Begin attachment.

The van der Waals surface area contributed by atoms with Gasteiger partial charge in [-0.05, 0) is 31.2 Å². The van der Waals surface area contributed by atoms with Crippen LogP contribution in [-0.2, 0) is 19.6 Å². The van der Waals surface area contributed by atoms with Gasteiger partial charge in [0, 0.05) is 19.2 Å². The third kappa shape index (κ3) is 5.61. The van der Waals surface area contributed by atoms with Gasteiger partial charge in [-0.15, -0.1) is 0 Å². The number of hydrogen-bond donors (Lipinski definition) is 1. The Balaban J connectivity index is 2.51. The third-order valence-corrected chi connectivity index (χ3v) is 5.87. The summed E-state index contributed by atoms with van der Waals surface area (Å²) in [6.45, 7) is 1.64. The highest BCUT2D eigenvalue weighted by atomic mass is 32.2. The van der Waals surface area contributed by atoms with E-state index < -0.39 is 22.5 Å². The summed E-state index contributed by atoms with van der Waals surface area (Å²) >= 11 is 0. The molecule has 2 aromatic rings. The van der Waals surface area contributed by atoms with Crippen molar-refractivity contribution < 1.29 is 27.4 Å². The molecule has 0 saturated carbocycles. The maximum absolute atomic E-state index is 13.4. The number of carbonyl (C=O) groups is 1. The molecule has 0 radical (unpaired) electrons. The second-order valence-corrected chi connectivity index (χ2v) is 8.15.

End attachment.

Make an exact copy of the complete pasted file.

The van der Waals surface area contributed by atoms with Gasteiger partial charge in [-0.05, 0) is 31.2 Å². The van der Waals surface area contributed by atoms with Crippen LogP contribution in [-0.2, 0) is 19.6 Å². The van der Waals surface area contributed by atoms with Gasteiger partial charge in [0, 0.05) is 19.2 Å². The third kappa shape index (κ3) is 5.61. The van der Waals surface area contributed by atoms with Gasteiger partial charge in [-0.15, -0.1) is 0 Å². The number of hydrogen-bond donors (Lipinski definition) is 1. The Balaban J connectivity index is 2.51. The third-order valence-corrected chi connectivity index (χ3v) is 5.87. The summed E-state index contributed by atoms with van der Waals surface area (Å²) in [6.45, 7) is 1.64. The highest BCUT2D eigenvalue weighted by atomic mass is 32.2. The van der Waals surface area contributed by atoms with E-state index < -0.39 is 22.5 Å². The summed E-state index contributed by atoms with van der Waals surface area (Å²) >= 11 is 0. The molecule has 2 aromatic rings. The van der Waals surface area contributed by atoms with Crippen molar-refractivity contribution < 1.29 is 27.4 Å². The molecule has 0 saturated carbocycles. The maximum absolute atomic E-state index is 13.4. The number of carbonyl (C=O) groups is 1. The molecule has 0 radical (unpaired) electrons. The second-order valence-corrected chi connectivity index (χ2v) is 8.15.